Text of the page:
Beyond Words

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Tuesday Tip: Bringing Home Baby June 10, 2014

Filed under: Uncategorized — carlawordsmithblog @ 5:36 pm



Happy Birthday Kristen!


Well, not really but yesterday, June 9, was supposed to be her birthday. It was my “due date” during my pregnancy and I heard the date non-stop for nearly nine months. Isn’t it funny how, 21 years later, June 9 is still a date that stands out to me? It always makes me think of Kristen as a little baby and ironically I just had coffee with my friend Kathy, in town from Florida, who I haven’t seen since…Kristen was that little baby we called “glow worm.”


Do you know someone who has recently welcomed a new bundle of joy to their life? Are you wondering what to take them or how to help them? In keeping with the fact that I wrote yesterday’s blog a day late, I’m doing it again today! In honor of my June 9 due date, here are some Tuesday Tips on how to help someone who just had a baby.


When to Visit and For How Long
First off, always call before planning to visit the new parents and avoid the desire to just drop in. During the first several weeks of having a new baby, 15 minute stays are the perfect length of time to stay, but as the post-baby weeks grow in length, so can your visit lengths as this is the time when long-term helpers and family members have probably gone back home, people have stopped coming by, and spouses have returned to work.


Wash your hands immediately upon entering the home, don’t wear any perfumes or scented lotions as they are often overpowering to both baby and mom whose senses are heightened, and if you have any signs of illness, don’t go!


Something else to keep in mind when visiting a new mom and dad is that the purpose of your visit is, yes to bring a gift and see the new baby, but mostly it’s to be of help. This is the time to do a chore without being asked.  Cook a meal or clean up a mess.  Load or unload the dishwasher. Sweep the kitchen floor. Fold clothes. Take out the trash. Scrub the toilet while using the bathroom.


Equally important is to always acknowledge the new baby’s siblings. Bring them a special treat and greet them right away. But, don’t bring your kids along unless they can independently and quietly entertain the baby’s siblings while you visit with and help out mom.


Generations hands


The Out of Town Guest
First of all, never invite yourself but if you are invited, offer to stay at a hotel.  Chances are you will be welcomed to stay at the home, but leave the hotel option open.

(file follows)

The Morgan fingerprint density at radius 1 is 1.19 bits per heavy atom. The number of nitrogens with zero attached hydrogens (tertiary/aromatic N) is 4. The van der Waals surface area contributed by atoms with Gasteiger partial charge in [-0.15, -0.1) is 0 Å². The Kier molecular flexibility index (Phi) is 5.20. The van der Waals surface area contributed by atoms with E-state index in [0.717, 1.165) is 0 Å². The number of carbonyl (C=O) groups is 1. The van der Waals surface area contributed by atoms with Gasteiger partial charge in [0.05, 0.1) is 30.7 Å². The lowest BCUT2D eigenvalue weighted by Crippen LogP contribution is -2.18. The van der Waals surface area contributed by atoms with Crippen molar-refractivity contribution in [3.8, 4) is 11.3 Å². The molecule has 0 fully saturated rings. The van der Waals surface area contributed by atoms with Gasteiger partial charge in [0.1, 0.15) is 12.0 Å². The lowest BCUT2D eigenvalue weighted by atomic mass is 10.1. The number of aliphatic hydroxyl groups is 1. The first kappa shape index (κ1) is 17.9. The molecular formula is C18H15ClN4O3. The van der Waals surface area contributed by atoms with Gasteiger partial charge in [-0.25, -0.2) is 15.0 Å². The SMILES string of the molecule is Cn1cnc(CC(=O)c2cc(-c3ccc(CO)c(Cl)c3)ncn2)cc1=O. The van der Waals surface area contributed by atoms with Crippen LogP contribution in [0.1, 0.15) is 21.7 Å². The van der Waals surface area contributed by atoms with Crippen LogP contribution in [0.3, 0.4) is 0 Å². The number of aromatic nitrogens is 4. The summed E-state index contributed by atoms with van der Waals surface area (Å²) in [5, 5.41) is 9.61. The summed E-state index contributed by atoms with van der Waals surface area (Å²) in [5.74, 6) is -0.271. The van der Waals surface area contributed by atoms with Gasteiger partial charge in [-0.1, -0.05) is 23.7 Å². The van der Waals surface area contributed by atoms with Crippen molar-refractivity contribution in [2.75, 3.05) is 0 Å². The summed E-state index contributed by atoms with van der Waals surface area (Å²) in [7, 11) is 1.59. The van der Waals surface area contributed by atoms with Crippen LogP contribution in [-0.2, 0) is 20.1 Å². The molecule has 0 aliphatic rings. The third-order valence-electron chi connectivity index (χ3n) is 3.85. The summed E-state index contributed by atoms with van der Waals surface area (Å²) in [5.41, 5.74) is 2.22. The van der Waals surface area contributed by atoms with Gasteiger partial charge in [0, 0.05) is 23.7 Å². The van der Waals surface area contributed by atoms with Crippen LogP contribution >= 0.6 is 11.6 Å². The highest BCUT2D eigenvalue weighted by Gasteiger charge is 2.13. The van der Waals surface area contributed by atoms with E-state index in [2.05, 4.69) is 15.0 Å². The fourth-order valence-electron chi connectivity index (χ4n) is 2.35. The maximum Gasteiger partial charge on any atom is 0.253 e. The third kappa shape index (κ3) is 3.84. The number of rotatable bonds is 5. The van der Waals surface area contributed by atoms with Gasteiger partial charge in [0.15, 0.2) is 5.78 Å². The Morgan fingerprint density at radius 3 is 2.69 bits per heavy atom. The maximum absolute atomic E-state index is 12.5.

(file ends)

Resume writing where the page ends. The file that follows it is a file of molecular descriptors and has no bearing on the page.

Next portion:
Once in the home, it’s your job to be the new parents’ personal assistant. Drive them to appointments. Run errands. Pick up prescriptions. Babysit siblings. Cook. Clean. Do laundry. Everything! Remember that having a houseful of visitors, regardless of how close you are to them, can be overwhelming so try your hardest to do things independently. The less you ask things like “where are the garbage bags” and “what time does Suzie get out of school,” the better.


Nighttime is a the perfect yet often overlooked opportunity to help. Offer to stay up late with the baby while mom and dad catch some much-needed rest and after night-time feedings, volunteer to burp the baby and put him/her to bed.


Finally, don’t forget outside chores. Lawns still need to be mowed, weeds still need to be pulled, leaves still need to raked, and snow still needs to be shoveled when a new baby arrives.


If you live out-of-town and can’t manage a visit, the best gift is that of paying for services such as housecleaning, yard work, diaper service, food service, and even gift cards.




Other Ways to Help
Anyone who’s had a baby knows the joy of having quiet time either just with the baby or while the baby sleeps. If there are older siblings you feel comfortable with, take them somewhere on an outing. Offer to walk the dog or scoop the poop. Run errands for the new parents like school drop-offs or grocery store shopping. If you are on your way to buy your groceries, call and ask “what can I get you while I’m there?”


Help out anywhere you can but don’t give advice unless asked and keep in mind that parenting techniques and philosophies could very likely have changed since you had a baby, especially if you are a generation older than the new mom.


The Gift of Food
Who doesn’t love having to not cook, right? Well, new parents rank right up there with those who love it most. But, there are some important guidelines to consider before bringing over that spaghetti or meatloaf.


First off, ask about any food allergies or dislikes and don’t take anything that needs to be eaten within the next 24 hours. Also consider cooking breakfast meals, as dinner seems to be what most friends and families drop off. Paper plates, plastic ware, and disposable cups also make great gifts to bring with a meal. Always put whatever you cook in disposable containers and attach heating instructions and a note stating the dish does not have to be returned. In the early days of baby being home, front porch drop offs are more than appropriate, just be sure to notify the family of your delivery!


If the mom is breastfeeding, consider making items that have ingredients known to promote breast milk such as oatmeal, whole grains, dark leafy greens, beans, vegetables, and nuts. At the same time, avoid those that contain herbs like peppermint and sage, which reduce breast milk production.


Most of all, new parents often just want support and love. Ask them how they’re doing and listen to their answers to get a feel for what they may really need. It most likely is simple encouragement and to be told they are doing a wonderful job.


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